Fasting, at first, can be draining. And we don’t want you to think that everything with fasting is rainbows and unicorns. Compare it to the first time you worked out intensely after some time in between workouts. More than
likely, you were exhausted, right? But if you stuck with it, surely you found it became easier and easier.
Fasting works much the same way. It’s a difficult stress to endure, but only at first. After you’re conditioned to the fasted state or adapted to a fasting lifestyle, fasting becomes no more strenuous an activity than brisk walking is for the conditioned runner.
These sections examine how fasting serves to boost energy levels and amplify the positive effects of exercise. Contrary to popular belief, fasting doesn’t bog you down, nor impair your ability to work out intensely, quite the opposite, actually!!
If at any time during your fast you feel excessively lightheaded or unable to function, have a small snack. Adapting to the fasted time takes time, and it even takes more time to function optimally while fasted. Ease your way into it and don’t push too far too fast.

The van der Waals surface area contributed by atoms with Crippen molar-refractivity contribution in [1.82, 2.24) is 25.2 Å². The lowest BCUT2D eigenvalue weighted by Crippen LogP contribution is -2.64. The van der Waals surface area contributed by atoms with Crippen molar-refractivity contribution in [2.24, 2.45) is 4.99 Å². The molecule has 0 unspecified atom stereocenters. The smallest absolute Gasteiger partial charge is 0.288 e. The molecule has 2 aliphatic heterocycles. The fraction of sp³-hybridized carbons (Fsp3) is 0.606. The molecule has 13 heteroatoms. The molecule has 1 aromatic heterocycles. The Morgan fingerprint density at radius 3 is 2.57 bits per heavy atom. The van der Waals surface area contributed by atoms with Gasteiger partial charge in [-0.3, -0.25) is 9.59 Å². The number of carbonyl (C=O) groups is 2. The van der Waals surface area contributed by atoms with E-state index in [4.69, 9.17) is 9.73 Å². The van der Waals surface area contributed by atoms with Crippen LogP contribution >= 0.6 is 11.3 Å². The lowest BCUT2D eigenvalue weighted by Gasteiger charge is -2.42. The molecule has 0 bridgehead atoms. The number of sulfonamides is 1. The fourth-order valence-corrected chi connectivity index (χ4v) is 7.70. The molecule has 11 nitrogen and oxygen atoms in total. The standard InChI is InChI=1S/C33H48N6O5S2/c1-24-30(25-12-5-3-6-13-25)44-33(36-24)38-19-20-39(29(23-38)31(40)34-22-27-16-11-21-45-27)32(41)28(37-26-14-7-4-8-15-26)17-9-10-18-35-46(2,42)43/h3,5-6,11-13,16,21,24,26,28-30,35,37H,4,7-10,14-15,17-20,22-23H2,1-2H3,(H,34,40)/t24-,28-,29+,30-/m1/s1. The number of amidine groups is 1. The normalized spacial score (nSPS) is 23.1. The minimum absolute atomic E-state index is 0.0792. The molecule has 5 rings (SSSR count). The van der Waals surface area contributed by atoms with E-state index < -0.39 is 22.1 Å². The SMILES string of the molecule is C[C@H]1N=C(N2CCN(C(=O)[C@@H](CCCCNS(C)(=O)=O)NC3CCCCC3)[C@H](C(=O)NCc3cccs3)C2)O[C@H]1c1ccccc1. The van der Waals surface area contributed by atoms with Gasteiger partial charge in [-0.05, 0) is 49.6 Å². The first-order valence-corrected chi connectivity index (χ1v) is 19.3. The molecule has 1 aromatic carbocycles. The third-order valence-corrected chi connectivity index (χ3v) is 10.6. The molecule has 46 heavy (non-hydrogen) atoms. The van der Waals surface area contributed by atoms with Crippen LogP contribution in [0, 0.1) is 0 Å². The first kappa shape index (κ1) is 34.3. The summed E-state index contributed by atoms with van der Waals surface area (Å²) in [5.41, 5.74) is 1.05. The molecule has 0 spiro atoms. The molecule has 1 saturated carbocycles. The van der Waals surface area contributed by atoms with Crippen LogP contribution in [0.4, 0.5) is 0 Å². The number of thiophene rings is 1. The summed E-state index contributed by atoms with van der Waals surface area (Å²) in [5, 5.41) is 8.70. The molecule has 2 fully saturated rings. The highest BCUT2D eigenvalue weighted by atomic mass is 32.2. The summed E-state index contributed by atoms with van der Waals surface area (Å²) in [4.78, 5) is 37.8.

Increasing your energy
Fasting actually works to increase your energy in a similar way that exercise does. The body responds to stress via the release of adrenaline, a person’s natural fight or flight hormone. Typically, the bigger the stress you experience, the bigger the adrenal response is. For example, if a lion were chasing you or you were being held at gunpoint, you would experience a massive adrenaline surge, which is your natural response to danger
When your adrenal glands release adrenaline and noradrenaline, you feel awake, alert, and ready for action. When your body enters a fight or flight mode, your body goes into survival mode and you typically experience the fol- lowing physiological processes:
- Accelerated breathing
- Constriction of blood vessels
- Increased heart rate
- Liberation of energy stores (fat and glycogen) into the bloodstream
- Pupil dilation
- Tunnel vision
Fasting isn’t such a large stressor, though, so the adrenaline response is far milder, but it’s still enough to provide a natural boost in adrenaline. The adrenal response to fasting also helps to explain why fasting is so darn effective for fat loss, because adrenaline helps to drive energy stores, such as fat and muscle glycogen, out of storage and into the bloodstream to maintain energy output and blood sugar. You can almost think of adrenaline as the key that unlocks stored body fat.